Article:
Too Much Sitting Linked to Women's Cancer Risk

A woman sits working at her desk.
(Image credit: gamble19/

Sitting for a long time is linked with a variety of diseases, including an increased risk of Type 2 diabetes and cardiovascular disease. Now, a new study finds that sitting may be particularly harmful for women by raising their risk of developing several cancers.

Women in the study who sat more than 6 hours a day were at a higher risk of developing breast cancer, ovarian cancer and the blood cancer multiple myeloma compared with women who sat less than 3 hours a day.

In addition to raising women's risk of these specific cancers, the study also showed that "Longer leisure time spent sitting was associated with a higher risk of total cancer risk in women," the researchers wrote in their study. Women who sat for more than 6 hours a day had a 10 percent increase in their risk of developing any cancer, according to the findings published June 30 in the journal Cancer Epidemiology, Biomarkers & Prevention.

The researchers looked at about 70,000 men and 77,000 women who participated in a long-running study called the American Cancer Society Cancer Prevention Study II Nutrition Survey cohort. Over 17 years, from 1992 to 2009, more than 12,000 women and 18,000 men in the study were diagnosed with cancer. The researchers controlled for multiple factors including BMI and physical activity levels. [Don't Sit Tight: 6 Ways to Make a Deadly Activity Healthier]

Most men did not appear to be at an increased risk for cancer from too much sitting. Among men who were obese, however, sitting for long periods of time was associated with an 11 percent increased risk of developing cancer, according to the study, which was led byAlpa Patel, an epidemiologist at the American Cancer Society.

The researchers said additional study was needed to confirm the findings, but the study was just the latest in a large group of findings that have highlighted how too much sitting may have long-lasting health consequences.  

In a 2010 study that Patel also led, researchers found that sitting for long periods was associated with a host of health conditions including cardiovascular disease and Type 2 diabetes. Those findings suggested that sitting and being less active might affect how metabolic chemicals in the body regulate numerous systems in the body, according to the researchers.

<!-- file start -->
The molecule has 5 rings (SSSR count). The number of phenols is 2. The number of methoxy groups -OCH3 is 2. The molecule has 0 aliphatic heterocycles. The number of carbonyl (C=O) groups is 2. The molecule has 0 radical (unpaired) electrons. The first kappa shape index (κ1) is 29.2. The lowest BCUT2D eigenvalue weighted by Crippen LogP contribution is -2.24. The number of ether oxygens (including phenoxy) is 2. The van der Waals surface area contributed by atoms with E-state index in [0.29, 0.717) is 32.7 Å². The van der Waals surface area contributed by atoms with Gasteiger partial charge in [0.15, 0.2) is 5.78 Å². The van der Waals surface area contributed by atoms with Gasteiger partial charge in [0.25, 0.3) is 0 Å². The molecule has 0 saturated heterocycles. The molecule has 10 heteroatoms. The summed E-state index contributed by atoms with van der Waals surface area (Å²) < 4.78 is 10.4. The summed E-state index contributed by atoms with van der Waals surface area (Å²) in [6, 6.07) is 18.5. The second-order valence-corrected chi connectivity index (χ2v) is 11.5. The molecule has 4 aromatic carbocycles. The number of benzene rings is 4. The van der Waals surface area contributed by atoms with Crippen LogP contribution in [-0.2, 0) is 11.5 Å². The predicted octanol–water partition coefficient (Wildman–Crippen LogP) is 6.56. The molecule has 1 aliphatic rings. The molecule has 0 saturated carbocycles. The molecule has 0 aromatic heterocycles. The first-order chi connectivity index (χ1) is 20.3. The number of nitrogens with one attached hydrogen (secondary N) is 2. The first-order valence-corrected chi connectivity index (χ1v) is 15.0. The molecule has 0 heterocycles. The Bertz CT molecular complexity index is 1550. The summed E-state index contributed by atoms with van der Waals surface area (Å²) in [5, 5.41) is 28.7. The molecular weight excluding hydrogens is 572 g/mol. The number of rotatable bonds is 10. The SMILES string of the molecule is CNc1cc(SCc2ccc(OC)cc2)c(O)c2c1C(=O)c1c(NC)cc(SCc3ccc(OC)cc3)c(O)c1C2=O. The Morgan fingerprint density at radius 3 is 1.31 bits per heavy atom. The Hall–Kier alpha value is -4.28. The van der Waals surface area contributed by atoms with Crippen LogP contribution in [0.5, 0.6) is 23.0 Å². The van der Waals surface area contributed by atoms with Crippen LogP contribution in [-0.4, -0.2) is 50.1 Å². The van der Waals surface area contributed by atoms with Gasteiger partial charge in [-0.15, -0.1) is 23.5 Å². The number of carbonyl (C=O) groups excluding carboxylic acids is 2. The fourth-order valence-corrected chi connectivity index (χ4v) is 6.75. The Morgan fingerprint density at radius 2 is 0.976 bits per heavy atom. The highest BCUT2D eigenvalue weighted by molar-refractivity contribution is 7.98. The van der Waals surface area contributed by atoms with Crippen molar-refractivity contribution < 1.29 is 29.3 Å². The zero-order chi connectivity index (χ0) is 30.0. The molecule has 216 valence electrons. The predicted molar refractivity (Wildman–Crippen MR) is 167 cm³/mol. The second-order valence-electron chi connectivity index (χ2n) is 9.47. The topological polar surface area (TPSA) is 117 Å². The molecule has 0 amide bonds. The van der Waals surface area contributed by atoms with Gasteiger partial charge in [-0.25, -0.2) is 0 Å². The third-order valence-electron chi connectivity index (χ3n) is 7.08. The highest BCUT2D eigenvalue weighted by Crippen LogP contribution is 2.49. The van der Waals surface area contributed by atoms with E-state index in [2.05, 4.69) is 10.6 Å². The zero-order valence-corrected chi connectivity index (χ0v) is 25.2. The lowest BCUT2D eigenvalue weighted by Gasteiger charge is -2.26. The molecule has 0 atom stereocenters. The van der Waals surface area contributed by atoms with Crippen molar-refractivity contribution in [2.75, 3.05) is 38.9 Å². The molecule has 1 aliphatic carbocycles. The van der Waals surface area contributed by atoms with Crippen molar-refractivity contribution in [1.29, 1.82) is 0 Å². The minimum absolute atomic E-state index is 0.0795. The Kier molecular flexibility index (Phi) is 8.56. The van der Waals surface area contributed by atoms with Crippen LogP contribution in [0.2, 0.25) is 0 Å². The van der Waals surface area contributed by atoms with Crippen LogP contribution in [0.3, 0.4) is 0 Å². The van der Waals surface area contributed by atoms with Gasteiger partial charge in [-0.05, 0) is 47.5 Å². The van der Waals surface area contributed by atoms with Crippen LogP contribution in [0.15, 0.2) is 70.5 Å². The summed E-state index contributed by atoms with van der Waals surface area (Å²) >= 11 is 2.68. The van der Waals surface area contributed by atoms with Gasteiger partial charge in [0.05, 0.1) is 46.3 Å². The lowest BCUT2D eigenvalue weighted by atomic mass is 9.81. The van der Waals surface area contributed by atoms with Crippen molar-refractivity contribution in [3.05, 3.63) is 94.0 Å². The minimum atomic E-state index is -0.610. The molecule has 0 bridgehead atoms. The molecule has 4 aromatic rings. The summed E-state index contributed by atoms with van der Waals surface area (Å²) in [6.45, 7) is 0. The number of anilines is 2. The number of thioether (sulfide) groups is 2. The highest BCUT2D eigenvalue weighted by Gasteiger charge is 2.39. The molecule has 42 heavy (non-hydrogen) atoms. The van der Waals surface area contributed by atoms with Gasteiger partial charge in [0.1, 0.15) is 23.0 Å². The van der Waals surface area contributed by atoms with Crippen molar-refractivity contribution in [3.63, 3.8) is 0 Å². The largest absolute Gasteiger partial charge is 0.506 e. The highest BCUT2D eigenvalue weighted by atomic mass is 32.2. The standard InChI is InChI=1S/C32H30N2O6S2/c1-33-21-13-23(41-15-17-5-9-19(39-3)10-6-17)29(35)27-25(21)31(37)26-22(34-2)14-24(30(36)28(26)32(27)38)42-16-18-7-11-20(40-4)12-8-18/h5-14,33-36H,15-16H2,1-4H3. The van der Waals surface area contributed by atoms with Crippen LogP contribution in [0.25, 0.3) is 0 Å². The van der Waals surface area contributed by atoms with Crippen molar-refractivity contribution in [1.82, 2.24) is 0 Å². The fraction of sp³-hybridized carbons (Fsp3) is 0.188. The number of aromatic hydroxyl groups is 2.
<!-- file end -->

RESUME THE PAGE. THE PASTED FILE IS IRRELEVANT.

That study also found that women who sat for 6 or more hours daily were 37 percent more likely to die over a 13-year period compared with those who sat for 3 hours or less daily. For men, the risk of dying increased 17 percent over the same period for those who sat at least 6 hours a day.

"Several factors could explain the positive association between time spent sitting and higher all-cause death rates," Patel said in a statement. "Prolonged time spent sitting, independent of physical activity, has been shown to have important metabolic consequences, and may influence things like triglycerides, high-density lipoprotein, cholesterol, fasting plasma glucose, resting blood pressure and leptin, which are biomarkers of obesity and cardiovascular and other chronic diseases."

Earlier this year, a study published in the journal Annals of Internal Medicine found that people who sit for long periods were 24 percent more likely to die during the course of the study, including those who were more active after long periods of sitting.

"More than one-half of an average person's day is spent being sedentary — sitting, watching television or working at a computer," Dr. David Alter, that study's senior author and a scientist at the University Health Network (UHN) in Toronto, said in a statement about the findings. "Our study finds that despite the health-enhancing benefits of physical activity, this alone may not be enough to reduce the risk for disease.”

The American Cancer Society recommends that people who work at a desk get up to meet with co-workers instead of emailing, take the stairs when exiting or entering the office and stretch periodically.

Follow Live Science @livescience, Facebook & Google+. Originally published on Live Science.

Live Science Contributor